by | Aug 19, 2017 | Aviation Serious incident | 0 comments

On 11 January 2007, after an overnight layover in Sydney, NSW an Airbus A320 Air New Zealand flight NZ706, was being operated on a scheduled flight from Sydney Airport to Auckland, New Zealand.

The flight crew taxied for a planned takeoff from runway 25, but that was subsequently changed by Air Traffic Control (ATC) to runway 34L. In addition, the flight crew was requested by ATC to expedite their taxi for departure. However, the flight crew of Air New Zealand flight NZ706 indicated later that those requirements had not been significant in the development of the occurrence.

At about 0718 Eastern Daylight-saving Time1, the aircraft departed runway 34L and was given radar vectoring by ATC.

Shortly after, the controller noticed that Air New Zealand flight NZ706 had turned onto an incorrect heading and informed the flight crew.

A check of the aircraft’s compasses by the flight crew found that they were reading approximately 40 degrees incorrectly, and that a GPS PRIMARY LOST message had appeared on the aircraft’s multi-purpose control and display unit and navigational display.

The flight crew advised ATC that the compass was unserviceable and that they were experiencing navigational difficulties. In addition, they believed that the aircraft’s Instrument Landing System was affected.

Air New Zealand flight NZ706 crew elected to return to Sydney and ATC provided radar vectoring in order to allow for a reduction in the aircraft’s fuel load and, as a result, for a landing below the aircraft’s maximum landing weight. The aircraft remained in visual meteorological conditions and was radar vectored for a visual approach and landing.

When Air New Zealand flight NZ706 returned to the departure gate, the flight crew noticed that the aircraft’s Inertial Reference System (IRS) had been aligned to 01520.3 E2 instead of the correct ‘SYD reference’ longitude of 151.10.6 E.

The maintenance action to align the aircraft’s inertial reference system (IRS), although not mandated, was in accordance with the operator’s documented procedures.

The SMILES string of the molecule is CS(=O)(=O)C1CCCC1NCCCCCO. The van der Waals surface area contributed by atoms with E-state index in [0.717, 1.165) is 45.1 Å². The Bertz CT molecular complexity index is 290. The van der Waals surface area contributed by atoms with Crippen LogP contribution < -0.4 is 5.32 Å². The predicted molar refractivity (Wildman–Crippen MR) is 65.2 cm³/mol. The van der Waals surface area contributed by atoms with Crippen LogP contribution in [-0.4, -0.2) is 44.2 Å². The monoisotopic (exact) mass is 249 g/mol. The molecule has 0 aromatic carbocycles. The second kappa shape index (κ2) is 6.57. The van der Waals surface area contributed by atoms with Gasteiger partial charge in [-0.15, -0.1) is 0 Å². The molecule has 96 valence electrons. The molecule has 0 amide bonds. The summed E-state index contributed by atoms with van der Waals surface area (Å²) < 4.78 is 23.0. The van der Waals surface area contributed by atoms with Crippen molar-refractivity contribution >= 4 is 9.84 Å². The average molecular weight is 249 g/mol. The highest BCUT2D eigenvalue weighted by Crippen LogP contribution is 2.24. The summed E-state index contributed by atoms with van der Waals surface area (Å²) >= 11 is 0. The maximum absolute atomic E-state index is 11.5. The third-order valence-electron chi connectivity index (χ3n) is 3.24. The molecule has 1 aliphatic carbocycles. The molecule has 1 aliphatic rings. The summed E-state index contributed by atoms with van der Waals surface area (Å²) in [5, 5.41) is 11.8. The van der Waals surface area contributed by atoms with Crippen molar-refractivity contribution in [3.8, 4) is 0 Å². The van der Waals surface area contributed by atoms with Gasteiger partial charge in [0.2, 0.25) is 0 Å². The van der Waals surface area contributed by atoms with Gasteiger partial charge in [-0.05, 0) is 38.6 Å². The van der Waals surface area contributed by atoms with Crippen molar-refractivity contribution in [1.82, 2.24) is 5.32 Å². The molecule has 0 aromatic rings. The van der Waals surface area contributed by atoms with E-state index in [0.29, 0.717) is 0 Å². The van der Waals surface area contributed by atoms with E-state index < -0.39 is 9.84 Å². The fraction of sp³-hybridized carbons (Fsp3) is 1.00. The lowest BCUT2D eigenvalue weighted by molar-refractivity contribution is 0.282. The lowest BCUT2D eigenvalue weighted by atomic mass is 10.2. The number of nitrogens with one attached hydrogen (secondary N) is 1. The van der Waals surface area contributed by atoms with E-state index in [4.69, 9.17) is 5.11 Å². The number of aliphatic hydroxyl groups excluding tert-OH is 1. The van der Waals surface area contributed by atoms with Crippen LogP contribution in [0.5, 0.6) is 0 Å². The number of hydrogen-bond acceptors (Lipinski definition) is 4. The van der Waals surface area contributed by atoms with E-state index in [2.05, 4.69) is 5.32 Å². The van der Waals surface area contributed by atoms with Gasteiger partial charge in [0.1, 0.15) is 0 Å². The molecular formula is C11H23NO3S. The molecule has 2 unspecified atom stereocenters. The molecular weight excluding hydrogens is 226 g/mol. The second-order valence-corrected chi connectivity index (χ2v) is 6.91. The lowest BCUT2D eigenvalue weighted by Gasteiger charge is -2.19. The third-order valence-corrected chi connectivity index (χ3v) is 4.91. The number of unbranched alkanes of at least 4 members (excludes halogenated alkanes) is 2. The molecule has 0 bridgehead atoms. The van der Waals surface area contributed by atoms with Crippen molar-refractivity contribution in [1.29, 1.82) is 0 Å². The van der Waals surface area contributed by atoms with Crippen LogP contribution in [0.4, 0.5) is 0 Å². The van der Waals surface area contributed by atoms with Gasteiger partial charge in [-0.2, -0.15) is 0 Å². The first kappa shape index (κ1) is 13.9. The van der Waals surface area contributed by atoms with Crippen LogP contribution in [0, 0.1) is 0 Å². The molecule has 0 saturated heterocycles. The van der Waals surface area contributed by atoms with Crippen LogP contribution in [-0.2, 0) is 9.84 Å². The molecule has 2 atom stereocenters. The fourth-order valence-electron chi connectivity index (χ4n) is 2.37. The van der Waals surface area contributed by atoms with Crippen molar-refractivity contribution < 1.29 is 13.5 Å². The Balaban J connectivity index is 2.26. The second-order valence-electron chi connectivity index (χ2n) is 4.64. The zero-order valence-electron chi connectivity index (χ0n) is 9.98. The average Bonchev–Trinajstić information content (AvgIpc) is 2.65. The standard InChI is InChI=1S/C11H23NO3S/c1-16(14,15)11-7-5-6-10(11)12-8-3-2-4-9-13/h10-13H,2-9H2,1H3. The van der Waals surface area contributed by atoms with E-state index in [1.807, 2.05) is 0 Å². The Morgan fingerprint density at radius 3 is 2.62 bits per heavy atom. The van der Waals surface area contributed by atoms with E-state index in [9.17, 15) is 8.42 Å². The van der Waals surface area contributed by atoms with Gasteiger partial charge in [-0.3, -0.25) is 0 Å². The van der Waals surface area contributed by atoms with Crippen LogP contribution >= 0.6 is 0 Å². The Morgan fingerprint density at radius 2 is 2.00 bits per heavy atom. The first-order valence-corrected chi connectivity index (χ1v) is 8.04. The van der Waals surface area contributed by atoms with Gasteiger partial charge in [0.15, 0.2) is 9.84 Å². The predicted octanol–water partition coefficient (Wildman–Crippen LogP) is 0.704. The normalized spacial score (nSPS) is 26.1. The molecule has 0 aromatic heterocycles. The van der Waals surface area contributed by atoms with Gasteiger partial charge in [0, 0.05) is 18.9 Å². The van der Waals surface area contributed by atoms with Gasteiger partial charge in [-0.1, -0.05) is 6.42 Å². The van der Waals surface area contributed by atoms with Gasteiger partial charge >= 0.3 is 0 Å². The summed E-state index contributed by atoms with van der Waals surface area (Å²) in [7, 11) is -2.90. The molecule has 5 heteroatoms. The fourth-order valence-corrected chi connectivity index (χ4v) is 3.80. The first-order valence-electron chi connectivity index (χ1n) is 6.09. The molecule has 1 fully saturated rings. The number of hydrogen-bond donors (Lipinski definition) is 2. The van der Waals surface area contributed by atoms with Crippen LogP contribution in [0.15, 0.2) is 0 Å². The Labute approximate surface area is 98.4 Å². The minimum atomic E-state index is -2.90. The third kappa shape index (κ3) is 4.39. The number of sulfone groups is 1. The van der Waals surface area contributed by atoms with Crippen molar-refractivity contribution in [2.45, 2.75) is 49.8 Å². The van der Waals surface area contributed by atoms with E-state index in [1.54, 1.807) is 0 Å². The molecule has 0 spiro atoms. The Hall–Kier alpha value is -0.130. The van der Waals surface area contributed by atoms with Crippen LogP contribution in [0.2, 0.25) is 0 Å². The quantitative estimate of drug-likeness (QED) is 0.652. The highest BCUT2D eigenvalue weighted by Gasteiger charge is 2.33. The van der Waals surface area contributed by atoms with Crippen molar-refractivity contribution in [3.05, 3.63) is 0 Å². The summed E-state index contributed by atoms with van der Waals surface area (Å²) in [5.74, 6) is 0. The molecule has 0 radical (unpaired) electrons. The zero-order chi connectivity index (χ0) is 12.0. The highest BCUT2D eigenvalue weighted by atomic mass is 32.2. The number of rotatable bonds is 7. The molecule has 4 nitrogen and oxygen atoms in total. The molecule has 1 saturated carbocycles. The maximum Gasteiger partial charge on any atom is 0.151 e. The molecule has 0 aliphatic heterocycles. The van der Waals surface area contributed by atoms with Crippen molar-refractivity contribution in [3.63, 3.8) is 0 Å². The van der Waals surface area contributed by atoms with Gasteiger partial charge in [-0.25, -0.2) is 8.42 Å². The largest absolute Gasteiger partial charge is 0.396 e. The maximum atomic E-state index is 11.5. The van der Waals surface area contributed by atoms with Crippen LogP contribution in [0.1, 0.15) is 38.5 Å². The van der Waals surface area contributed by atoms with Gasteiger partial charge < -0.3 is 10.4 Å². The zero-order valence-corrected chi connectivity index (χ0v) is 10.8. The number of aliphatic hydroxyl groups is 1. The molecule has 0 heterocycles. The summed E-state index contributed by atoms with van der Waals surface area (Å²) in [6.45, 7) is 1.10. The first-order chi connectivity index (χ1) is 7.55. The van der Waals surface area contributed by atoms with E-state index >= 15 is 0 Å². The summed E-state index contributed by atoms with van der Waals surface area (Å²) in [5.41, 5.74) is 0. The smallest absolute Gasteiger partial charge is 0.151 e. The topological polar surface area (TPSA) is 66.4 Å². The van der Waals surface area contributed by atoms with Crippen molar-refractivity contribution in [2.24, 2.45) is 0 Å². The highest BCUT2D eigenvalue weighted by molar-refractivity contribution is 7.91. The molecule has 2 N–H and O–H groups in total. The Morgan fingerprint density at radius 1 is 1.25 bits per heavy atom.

The reason for the inadvertent input of incorrect position data in the IRS could not be determined. The reported insignificance of the external influences during the taxi, and the lack of evidence of any other potentially adverse influences on the preparation for, and conduct of the flight ought to have allowed the detection by the flight crew of the incorrect alignment of the IRS.

The investigation was unable to determine why the incorrect positional data remained undetected by the flight crew, despite the four separate pre-take-off procedural defences.

From the evidence available, the following findings are made with respect to the navigation event involving Airbus A320 aircraft, registration ZK-OJB that occurred approximately 28 km north-west of Sydney, NSW on 11 January 2007.

  • Maintenance personnel inadvertently entered incorrect position information in the aircraft’s inertial reference system (IRS).
  • The input of incorrect positional data in the IRS remained undetected by the flight crew, despite four separate pre-take-off procedural defences.
  • There was no aircraft systems anomaly that might have contributed to the development of the occurrence.


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Tags related to this event: A320Air New ZealandAirbusAustraliaClimbHuman FactorInitial ClimbIRSMLWSidneySydneyTrainingVMC
Event date: 20070111
Airline / Operator:AIR NEW ZEALAND
Model: A320
Registration: ZK-OJB
msn: 2090
Location: Sydney,Australia

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